A ride on the MSA Express

University corporate environmental management sophomore T.J. Dubbs drives the MSA Express taxi Saturday night. The service runs from 10 p.m. to 2 a.m. and is free to students.

Jennifer Whalen

University corporate environmental management sophomore T.J. Dubbs drives the MSA Express taxi Saturday night. The service runs from 10 p.m. to 2 a.m. and is free to students.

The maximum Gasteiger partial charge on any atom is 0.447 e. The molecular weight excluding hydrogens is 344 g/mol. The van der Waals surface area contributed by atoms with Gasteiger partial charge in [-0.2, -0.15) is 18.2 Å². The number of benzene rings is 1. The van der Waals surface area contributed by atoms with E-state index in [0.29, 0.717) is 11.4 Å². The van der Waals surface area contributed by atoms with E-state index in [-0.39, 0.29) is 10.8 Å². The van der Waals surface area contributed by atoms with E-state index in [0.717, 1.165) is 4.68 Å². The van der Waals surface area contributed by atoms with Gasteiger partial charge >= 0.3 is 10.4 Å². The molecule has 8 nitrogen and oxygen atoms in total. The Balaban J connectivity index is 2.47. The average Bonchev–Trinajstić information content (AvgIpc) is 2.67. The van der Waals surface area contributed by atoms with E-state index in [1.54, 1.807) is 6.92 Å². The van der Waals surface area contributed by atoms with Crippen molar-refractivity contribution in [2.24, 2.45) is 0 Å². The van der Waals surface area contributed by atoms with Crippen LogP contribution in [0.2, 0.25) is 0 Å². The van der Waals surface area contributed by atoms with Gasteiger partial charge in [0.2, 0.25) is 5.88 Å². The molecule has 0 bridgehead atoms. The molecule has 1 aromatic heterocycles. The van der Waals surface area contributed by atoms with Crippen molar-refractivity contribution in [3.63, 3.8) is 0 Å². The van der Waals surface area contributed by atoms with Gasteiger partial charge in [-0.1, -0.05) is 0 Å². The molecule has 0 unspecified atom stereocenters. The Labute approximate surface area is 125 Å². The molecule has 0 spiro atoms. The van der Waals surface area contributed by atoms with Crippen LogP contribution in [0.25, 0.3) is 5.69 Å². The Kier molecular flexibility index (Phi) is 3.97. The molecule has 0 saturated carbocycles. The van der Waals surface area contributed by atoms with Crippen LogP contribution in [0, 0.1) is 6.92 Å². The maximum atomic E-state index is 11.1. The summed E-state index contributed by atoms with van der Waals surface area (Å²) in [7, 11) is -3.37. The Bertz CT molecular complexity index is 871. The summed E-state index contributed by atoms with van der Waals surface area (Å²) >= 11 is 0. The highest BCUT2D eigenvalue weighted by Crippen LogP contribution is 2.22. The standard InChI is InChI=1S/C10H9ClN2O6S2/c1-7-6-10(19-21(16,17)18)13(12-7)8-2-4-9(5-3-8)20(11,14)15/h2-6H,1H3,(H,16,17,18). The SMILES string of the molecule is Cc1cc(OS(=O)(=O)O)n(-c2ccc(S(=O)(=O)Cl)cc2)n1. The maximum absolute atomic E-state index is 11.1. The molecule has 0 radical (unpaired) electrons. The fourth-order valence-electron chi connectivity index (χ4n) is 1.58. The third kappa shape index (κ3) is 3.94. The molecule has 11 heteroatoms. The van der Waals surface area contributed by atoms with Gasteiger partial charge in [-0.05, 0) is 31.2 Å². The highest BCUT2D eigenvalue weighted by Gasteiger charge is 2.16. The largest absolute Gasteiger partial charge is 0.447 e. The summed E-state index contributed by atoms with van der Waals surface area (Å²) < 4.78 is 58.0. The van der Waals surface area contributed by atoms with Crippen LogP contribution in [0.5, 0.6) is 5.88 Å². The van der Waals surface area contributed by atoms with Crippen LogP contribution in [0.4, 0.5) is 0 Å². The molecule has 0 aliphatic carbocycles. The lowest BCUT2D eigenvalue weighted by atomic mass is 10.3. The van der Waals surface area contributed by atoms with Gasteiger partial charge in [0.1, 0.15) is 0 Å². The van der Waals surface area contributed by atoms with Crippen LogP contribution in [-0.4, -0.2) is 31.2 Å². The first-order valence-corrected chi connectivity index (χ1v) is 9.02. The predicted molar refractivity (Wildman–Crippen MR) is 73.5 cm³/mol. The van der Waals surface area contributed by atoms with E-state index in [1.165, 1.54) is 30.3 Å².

Living on the St. Paul campus can cause some headaches for students that want to be out late in Minneapolis . Bailey Hall residents Sarah Spencer and Marissa Metzler had been with some friends Saturday night but needed to find a ride home. “We walked around for, like, an hour,” Spencer said. “I was seriously worried we wouldn’t get home tonight.” Luckily for the first-year students, the MSA Express — a free shuttle service that provides rides home on weekends for students in the campus community — came by. Although many patrons are appreciative of the service, some abuse it. Early Saturday night, a group of young women called for a ride from Stadium Village to Van Cleve Park . Some carried cups that smelled of alcohol, and the driver told them alcohol wasn’t allowed in the van. While most complied and left their drinks outside, one still brought a beer on board. Three decided to be dropped off at a fraternity. On the way out, one woman spilled her beer under the front passenger’s seat. “We’re not meant to be some type of party-hopping tool,” MSA Express driver and epidemiology student Amber Holzmeister said. “We’re here to help get people to their final destination at the end of the night.” But the drivers, who are mostly University students, have to use their own judgment. “If someone’s sick, unruly or passed out, we try to wake them up and if we can’t, we call 911,” driver and corporate environmental management sophomore TJ Dubbs said. Late Saturday night, one group asked for a ride home but one of them wasn’t allowed in the van because he was deemed too drunk, though Dubbs notified the individual’s residence hall staff. “He was just completely hammered,” Dubbs said. “I’d love to bring him with but he was much too intoxicated.” Holzmeister said having overly intoxicated riders can be counterproductive to the MSA Express mission, as they can distract the drivers and are a danger to other riders. Although the service isn’t heavily advertised, drivers take calls for rides from 10 p.m. to 2 a.m. Fridays and Saturdays. The two 11-seat vans travel to the St. Paul campus, the East and West banks, Dinkytown and southeast Como areas. Drivers Jason Loeffler, a genetics senior, and Dubbs take phone calls and then come to pick students up who need a ride. “Some are intoxicated and some aren’t,” Dubbs said. “A lot of people think we’re the ‘drunk bus’ but that’s not really the case.” Driving the van has its benefits — the drivers get paid regardless of whether they’re busy, and giving people a safe ride home is a reward in itself. “If you’re giving someone a ride from Como , you could be saving someone’s life,” Dubbs said. “They could’ve gotten mugged or sick and passed out somewhere.” MSA Express has undergone some changes in the past year. Over the spring and summer months, it switched from MSA sponsorship to being a program under Boynton Health Service. “Rather than having volunteers drive and navigate the van, the drivers and dispatchers will now be paid,” MSA President Mark Nagel said last week. The two vans are an expansion from last year’s one minivan, which tended to fill up fast. “Spring semester, it was very busy,” Holzmeister said. “It was harder to pick up everybody that needed a ride. My hope is that because we have so many more seats, that everybody will be able to get a ride.” Many students aren’t aware of the service. Before the van came by for Spencer and Metzler, they didn’t think they’d make it home. “I never heard of it,” Spencer said. “I thought if you missed the last [Campus Connector ] bus, you were stranded.” “It’s the U’s hidden secret,” Metzler said. —Jenn Whalen contributed to this report